– photographs and messages from inside the Sausurrean Bar –

Category: other people’s writings

Archive for the ‘other people’s writings’ Category

Tuesday, May 24th, 2011

There are doors

Things are really busy at the moment, so all I have for you is a photo that came about from a combination of learning the macro function of my new camera and the finer details of the photo editing software that came with said camera, and a quote by William Blake that one of my colleagues recently posted to his door, and which I think rings a lovely bell:


“In the universe, there are things that are known,
and things that are unknown,
and in between, there are doors.”
William Blake


Friday, April 22nd, 2011

I wish that could be me.

For five centuries the Colosseum nourished artists and writers, but it was precisely the features which conflicted with the original ‘truth’ of the Colosseum which triggered their creativity. The black Martyrs’ Cross, on whose steps sat Daisy Miller, Chateaubriand and Pauline de Beaumont. Moonlit solitude, and the owl’s cry heard by Byron. The spectral smoke which drifted away to reveal Cellini’s demons, Goethe’s geometries and Poe’s dizzying vortex of Eld. The hermit who grew his hay; William Beckford’s reverie in the cypresses; and Deakin’s Christ’s Thorn. All have gone, and the Colosseum is extinct. Today it is the most monumental bathos in Europe: a bald, dead and bare circle of stones. There are no shadows, no sands, no echoes and if a single flower blooms in a crevice it is sprayed with weed-killer. The monument is open to the public from nine-thirty a.m. to six p.m., when the gates are locked. At nightfall one day in the 1820s Stendhal watched an Englishman ride his horse through the deserted arena. I wish that could be me.

Woodward, Christopher. In Ruins. London: Vintage, 2001. page 30f.

Yes, once I make it to the colosseum, that photo is totally getting replaced. Still – different ruin, same phenomenon.

Saturday, April 16th, 2011

Adieu, slow journeys

pic 373

Never again will we hear stamping on the road
The lively foot of a horse on the burning cobbles;
Adieu, slow journeys, distant noises that one hears,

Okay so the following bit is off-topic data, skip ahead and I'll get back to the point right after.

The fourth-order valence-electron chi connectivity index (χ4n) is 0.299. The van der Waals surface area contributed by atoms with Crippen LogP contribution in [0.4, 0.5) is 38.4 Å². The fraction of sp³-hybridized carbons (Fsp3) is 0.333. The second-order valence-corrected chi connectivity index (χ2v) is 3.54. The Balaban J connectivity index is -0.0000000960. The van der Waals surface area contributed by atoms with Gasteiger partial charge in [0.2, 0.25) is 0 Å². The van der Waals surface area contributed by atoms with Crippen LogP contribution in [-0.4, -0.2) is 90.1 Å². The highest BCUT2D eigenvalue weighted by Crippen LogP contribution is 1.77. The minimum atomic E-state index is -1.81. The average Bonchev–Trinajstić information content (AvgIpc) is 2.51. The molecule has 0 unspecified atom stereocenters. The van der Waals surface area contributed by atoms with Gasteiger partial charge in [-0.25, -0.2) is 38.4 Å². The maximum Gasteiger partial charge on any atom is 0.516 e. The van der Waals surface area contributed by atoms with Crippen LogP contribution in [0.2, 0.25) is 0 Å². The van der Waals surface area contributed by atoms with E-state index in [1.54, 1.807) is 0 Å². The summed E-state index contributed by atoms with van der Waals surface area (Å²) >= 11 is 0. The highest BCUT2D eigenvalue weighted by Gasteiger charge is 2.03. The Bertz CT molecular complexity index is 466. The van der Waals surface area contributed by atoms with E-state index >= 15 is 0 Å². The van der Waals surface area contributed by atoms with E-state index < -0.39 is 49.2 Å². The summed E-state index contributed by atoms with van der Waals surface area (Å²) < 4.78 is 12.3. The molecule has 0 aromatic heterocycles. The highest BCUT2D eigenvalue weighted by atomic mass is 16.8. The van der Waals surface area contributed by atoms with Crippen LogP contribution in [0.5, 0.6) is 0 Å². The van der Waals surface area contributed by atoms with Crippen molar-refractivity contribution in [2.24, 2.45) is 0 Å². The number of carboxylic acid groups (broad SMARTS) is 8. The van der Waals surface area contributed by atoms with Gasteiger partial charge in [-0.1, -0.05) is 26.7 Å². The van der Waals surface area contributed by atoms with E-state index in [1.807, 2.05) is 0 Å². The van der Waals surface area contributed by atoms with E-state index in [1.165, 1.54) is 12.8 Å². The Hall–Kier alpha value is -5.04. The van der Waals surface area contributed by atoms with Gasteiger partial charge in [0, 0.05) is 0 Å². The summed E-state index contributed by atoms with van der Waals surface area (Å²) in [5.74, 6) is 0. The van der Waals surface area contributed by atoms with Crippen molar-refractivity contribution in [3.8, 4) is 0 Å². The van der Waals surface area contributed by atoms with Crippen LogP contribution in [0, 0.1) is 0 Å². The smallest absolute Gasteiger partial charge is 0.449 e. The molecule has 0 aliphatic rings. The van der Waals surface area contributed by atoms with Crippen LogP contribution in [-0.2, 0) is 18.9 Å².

The laughter of the passersby, the slow turning of the wheel,
The unexpected bend on varying slopes,
A friend met, the hours forgotten,
The hope of arriving late in the wild place.

Distance and time are defeated. Science
Traces around the earth a sad and straight road.
The world is reduced by our experience
And the equator is only too narrow a ring.
Chance is no longer. Everyone will slip along his line
Immobile in the single place which departure allots him,
Immersed in a silent and cold calculation.

A. de Vigny

Wednesday, April 6th, 2011


The corruption in things is not only the best argument for being progressive; it is also the only argument against being conservative. The conservative theory would really be quite sweeping and unanswerable if it were not for this one fact. But all conservatism is based upon the idea that if you leave things alone you leave them as they are. But you do not. If you leave a thing alone you leave it to a torrent of change.

G.K. Chesterton, Orthodoxy


Saturday, December 18th, 2010

There’s a certain slant of light…

… on winter afternoons.


There’s a certain slant of light,
On winter afternoons,
That oppresses, like the weight
Of cathedral tunes.

Heavenly hurt it gives us;
We can find no scar,
But internal difference
Where the meanings are.

None may teach it anything,
‘Tis the seal, despair,-
An imperial affliction
Sent us of the air.

When it comes, the landscape listens,
Shadows hold their breath;
When it goes, ’tis like the distance
On the look of death.

Emily Dickinson